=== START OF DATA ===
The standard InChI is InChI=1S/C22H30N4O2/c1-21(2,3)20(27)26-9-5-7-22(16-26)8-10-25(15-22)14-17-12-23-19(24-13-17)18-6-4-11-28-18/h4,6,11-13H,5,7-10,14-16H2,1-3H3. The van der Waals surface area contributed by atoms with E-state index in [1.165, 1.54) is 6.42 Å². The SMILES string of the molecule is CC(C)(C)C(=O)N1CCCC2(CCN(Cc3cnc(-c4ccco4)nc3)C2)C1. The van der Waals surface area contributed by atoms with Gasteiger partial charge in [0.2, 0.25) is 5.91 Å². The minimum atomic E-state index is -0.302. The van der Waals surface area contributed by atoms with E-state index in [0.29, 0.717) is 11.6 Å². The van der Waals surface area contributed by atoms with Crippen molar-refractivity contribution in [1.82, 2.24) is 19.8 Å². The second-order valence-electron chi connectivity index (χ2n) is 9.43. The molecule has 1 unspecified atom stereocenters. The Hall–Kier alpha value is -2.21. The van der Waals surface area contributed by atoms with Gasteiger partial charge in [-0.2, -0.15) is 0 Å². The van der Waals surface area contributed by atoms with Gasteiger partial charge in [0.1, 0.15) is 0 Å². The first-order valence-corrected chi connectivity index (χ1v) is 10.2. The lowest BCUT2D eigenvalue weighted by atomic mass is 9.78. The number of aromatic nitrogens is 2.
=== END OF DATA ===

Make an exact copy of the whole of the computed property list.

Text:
The standard InChI is InChI=1S/C22H30N4O2/c1-21(2,3)20(27)26-9-5-7-22(16-26)8-10-25(15-22)14-17-12-23-19(24-13-17)18-6-4-11-28-18/h4,6,11-13H,5,7-10,14-16H2,1-3H3. The van der Waals surface area contributed by atoms with E-state index in [1.165, 1.54) is 6.42 Å². The SMILES string of the molecule is CC(C)(C)C(=O)N1CCCC2(CCN(Cc3cnc(-c4ccco4)nc3)C2)C1. The van der Waals surface area contributed by atoms with Gasteiger partial charge in [0.2, 0.25) is 5.91 Å². The minimum atomic E-state index is -0.302. The van der Waals surface area contributed by atoms with E-state index in [0.29, 0.717) is 11.6 Å². The van der Waals surface area contributed by atoms with Crippen molar-refractivity contribution in [1.82, 2.24) is 19.8 Å². The second-order valence-electron chi connectivity index (χ2n) is 9.43. The molecule has 1 unspecified atom stereocenters. The Hall–Kier alpha value is -2.21. The van der Waals surface area contributed by atoms with Gasteiger partial charge in [-0.2, -0.15) is 0 Å². The van der Waals surface area contributed by atoms with Gasteiger partial charge in [0.1, 0.15) is 0 Å². The first-order valence-corrected chi connectivity index (χ1v) is 10.2. The lowest BCUT2D eigenvalue weighted by atomic mass is 9.78. The number of aromatic nitrogens is 2.